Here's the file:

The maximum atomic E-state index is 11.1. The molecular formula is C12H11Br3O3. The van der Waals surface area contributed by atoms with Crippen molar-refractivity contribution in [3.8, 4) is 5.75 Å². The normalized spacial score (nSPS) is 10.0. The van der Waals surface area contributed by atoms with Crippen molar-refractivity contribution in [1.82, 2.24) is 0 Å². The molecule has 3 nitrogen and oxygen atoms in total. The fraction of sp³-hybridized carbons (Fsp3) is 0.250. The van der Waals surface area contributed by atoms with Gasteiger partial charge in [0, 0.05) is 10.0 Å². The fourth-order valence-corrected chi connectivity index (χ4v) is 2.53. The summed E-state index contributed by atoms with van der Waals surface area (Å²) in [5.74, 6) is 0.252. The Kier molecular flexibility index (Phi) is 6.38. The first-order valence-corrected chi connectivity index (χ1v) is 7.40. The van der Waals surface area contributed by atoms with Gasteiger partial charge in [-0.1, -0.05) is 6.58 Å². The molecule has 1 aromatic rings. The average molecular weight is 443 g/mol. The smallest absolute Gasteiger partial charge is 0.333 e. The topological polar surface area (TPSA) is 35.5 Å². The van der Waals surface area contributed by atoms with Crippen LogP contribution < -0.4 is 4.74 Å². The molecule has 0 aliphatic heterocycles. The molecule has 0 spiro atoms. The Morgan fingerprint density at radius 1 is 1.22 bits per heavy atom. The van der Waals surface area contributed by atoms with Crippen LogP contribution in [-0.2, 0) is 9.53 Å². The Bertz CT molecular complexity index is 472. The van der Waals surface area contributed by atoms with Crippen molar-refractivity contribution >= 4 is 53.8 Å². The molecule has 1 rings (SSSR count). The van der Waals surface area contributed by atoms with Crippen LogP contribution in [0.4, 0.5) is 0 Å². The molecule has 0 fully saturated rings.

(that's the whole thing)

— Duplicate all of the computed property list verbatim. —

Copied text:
The maximum atomic E-state index is 11.1. The molecular formula is C12H11Br3O3. The van der Waals surface area contributed by atoms with Crippen molar-refractivity contribution in [3.8, 4) is 5.75 Å². The normalized spacial score (nSPS) is 10.0. The van der Waals surface area contributed by atoms with Crippen molar-refractivity contribution in [1.82, 2.24) is 0 Å². The molecule has 3 nitrogen and oxygen atoms in total. The fraction of sp³-hybridized carbons (Fsp3) is 0.250. The van der Waals surface area contributed by atoms with Gasteiger partial charge in [0, 0.05) is 10.0 Å². The fourth-order valence-corrected chi connectivity index (χ4v) is 2.53. The summed E-state index contributed by atoms with van der Waals surface area (Å²) in [5.74, 6) is 0.252. The Kier molecular flexibility index (Phi) is 6.38. The first-order valence-corrected chi connectivity index (χ1v) is 7.40. The van der Waals surface area contributed by atoms with Gasteiger partial charge in [-0.1, -0.05) is 6.58 Å². The molecule has 1 aromatic rings. The average molecular weight is 443 g/mol. The smallest absolute Gasteiger partial charge is 0.333 e. The topological polar surface area (TPSA) is 35.5 Å². The van der Waals surface area contributed by atoms with Crippen LogP contribution < -0.4 is 4.74 Å². The molecule has 0 aliphatic heterocycles. The molecule has 0 spiro atoms. The Morgan fingerprint density at radius 1 is 1.22 bits per heavy atom. The van der Waals surface area contributed by atoms with Crippen LogP contribution in [-0.2, 0) is 9.53 Å². The Bertz CT molecular complexity index is 472. The van der Waals surface area contributed by atoms with Crippen molar-refractivity contribution >= 4 is 53.8 Å². The molecule has 1 rings (SSSR count). The van der Waals surface area contributed by atoms with Crippen LogP contribution in [0.4, 0.5) is 0 Å². The molecule has 0 fully saturated rings.